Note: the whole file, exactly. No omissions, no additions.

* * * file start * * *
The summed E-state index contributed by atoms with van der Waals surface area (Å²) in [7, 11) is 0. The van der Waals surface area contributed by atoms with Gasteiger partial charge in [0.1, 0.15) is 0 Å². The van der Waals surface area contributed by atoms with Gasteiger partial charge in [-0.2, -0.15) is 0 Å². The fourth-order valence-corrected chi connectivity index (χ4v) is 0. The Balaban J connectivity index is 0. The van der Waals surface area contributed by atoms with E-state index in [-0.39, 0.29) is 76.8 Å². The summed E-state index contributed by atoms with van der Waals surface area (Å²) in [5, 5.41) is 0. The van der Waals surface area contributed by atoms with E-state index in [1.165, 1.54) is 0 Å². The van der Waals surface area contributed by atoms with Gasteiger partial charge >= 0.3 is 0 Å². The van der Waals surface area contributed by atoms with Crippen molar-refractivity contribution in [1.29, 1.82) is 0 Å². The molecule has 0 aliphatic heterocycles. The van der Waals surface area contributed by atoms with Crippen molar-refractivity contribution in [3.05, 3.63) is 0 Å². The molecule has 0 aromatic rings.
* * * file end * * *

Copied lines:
The summed E-state index contributed by atoms with van der Waals surface area (Å²) in [7, 11) is 0. The van der Waals surface area contributed by atoms with Gasteiger partial charge in [0.1, 0.15) is 0 Å². The van der Waals surface area contributed by atoms with Gasteiger partial charge in [-0.2, -0.15) is 0 Å². The fourth-order valence-corrected chi connectivity index (χ4v) is 0. The Balaban J connectivity index is 0. The van der Waals surface area contributed by atoms with E-state index in [-0.39, 0.29) is 76.8 Å². The summed E-state index contributed by atoms with van der Waals surface area (Å²) in [5, 5.41) is 0. The van der Waals surface area contributed by atoms with E-state index in [1.165, 1.54) is 0 Å². The van der Waals surface area contributed by atoms with Gasteiger partial charge >= 0.3 is 0 Å². The van der Waals surface area contributed by atoms with Crippen molar-refractivity contribution in [1.29, 1.82) is 0 Å². The molecule has 0 aliphatic heterocycles. The van der Waals surface area contributed by atoms with Crippen molar-refractivity contribution in [3.05, 3.63) is 0 Å². The molecule has 0 aromatic rings.